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UK house prices increased by 7.9% in the 12 months to January 2015, down from 8.1% from December 2014. The underlying 3 month annualised rate of growth stands at 4.6%. For the last five months the weakest performing cities have been registering positive growth on a rising trend. The impetus for national house price growth is emerging from the lower growth cities where house prices have been recovering for a limited period.
At a city level the annual rate of growth ranges from 4.1% in Glasgow to 16.3% in Aberdeen. Figure 1 shows the spread in year on year growth between the highest and lowest growth cities since 2002. Belfast was the city registering 60% year on year growth in mid 2007 where prices today are 50% below their peak, 2007, levels.
For the last five months the weakest performing cities have been registering positive growth on a rising trend. The impetus for national house price growth is emerging from the lower growth cities where house prices have been recovering for a limited period. We expect the gap between high and low growth cities to narrow further in the months ahead as house price inflation slows in the higher growth markets.
The profile of the recent recovery in house prices varies across markets. There are two distinct groups of cities shown in figure 2. First are those where house prices bottomed out in 2008/9 and have been recovering for 5-6 years. Second are cities where prices stopped falling as late as 2013 and the recovery has been shorter, running for the last 2-3 years.
Figure 2 shows the level of house price inflation from these recent lows with average prices in London up 55% compared to just 6% in Glasgow.
The length of time a city has seen house prices recover is not correlated to the level of house price growth. Fourteen cities saw house prices trough in 2008/9 with the strongest gains in southern England. The lowest growth has been seen in cities such as Manchester and Birmingham where the performance of house prices is more reliant on the local economy and growth in incomes and employment.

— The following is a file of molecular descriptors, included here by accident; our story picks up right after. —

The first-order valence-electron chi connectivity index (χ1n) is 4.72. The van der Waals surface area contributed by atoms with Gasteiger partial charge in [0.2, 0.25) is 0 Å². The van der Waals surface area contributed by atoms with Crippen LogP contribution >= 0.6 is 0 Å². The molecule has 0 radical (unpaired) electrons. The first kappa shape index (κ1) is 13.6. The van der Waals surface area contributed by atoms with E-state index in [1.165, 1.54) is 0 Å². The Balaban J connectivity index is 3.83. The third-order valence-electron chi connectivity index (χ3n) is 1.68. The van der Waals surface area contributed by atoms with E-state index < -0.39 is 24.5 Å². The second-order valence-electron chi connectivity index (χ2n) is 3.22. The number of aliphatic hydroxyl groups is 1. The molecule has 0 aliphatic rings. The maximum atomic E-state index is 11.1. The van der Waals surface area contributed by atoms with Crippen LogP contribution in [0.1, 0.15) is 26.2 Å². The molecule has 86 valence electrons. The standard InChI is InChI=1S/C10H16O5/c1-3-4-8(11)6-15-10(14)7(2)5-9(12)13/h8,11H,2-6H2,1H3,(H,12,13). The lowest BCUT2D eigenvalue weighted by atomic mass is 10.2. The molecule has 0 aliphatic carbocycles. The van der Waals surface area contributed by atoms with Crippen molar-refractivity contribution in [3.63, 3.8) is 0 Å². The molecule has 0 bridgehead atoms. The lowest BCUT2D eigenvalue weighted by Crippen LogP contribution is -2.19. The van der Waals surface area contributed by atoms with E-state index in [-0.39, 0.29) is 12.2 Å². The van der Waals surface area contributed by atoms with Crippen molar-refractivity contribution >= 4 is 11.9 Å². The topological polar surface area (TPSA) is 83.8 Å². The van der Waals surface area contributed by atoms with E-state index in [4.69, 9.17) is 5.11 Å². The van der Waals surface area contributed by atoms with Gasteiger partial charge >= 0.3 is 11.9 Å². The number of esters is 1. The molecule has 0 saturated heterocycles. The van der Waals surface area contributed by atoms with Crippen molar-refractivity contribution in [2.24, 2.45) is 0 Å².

The high growth, high value cities have now largely priced in lower mortgage rates and affordability pressures are set to limit the rate of house price inflation. London (13.6), Bristol (10.8%), Oxford (8.6%) and Cambridge (5.3%) are all continuing to register slower house price inflation.
The overall outlook is for continued house price growth but at a lower rate. There are no signs of any price falls at a city level. Demand continues to be stimulated by record low mortgage rates, falling unemployment and rising earnings. A lack of housing for sale will continue to keep an upward pressure on house prices. We expect the cities that have under-performed to continue to provide the impetus for house price growth in 2015.
House price inflation varies between markets and whether developing, investing or lending into local housing markets these local differentials are important.
What the analysis does show is the dangers of focusing on the UK rate of house price inflation and even regional growth rates. House price inflation varies between markets and whether developing, investing or lending into local housing markets these local differentials are important. For example, some house price indices put Scottish house price inflation in double digits while city level price inflation is much lower. Having an accurate view on house price growth is important for better informed decision making.
UK city house price growth in February 2020 was +1.6%, higher than the +1.2% a year ago. That said, in recent weeks coronavirus has had a rapid impact on housing demand, which is 40% lower in the last week. Transaction volumes are set to decline by an estimated 60% in the next quarter with a further fall in sales volumes over Q3 2020.
This month's Cities Index is the second in a row to record a 3.9% increase year-on-year. This is taking average prices up to a nearly 3-year high. Prices have now also recovered across all English cities to pre-recession 2007 levels. Supply is still flat and outpaced by demand, at 2.6%.
This month’s Cities Index shows a continuation of the strong end to 2019. City house price growth is at a two-year high, at 3.9%. Coupled with a bounce in demand, which at 26% far exceeds the traditional new year boost, we see green shoots of returning market optimism. At a regional level, affordability of local stock is driving growth forecasts for Northern and Midlands cities, while in the South, the picture is more subdued.
Average UK city house prices have increased at an annual average rate of 4.4% per annum. While price falls in the latter part of 2018 suppressed the annual growth rate, these have dropped out of the annual growth calculation and explain the increase in the current annual rate of growth. The outlook for 2020 will be driven by affordability factors. We expect city house prices to increase by +3% over 2020 with above average growth in the most affordable cities and below average growth in cities across London and southern England.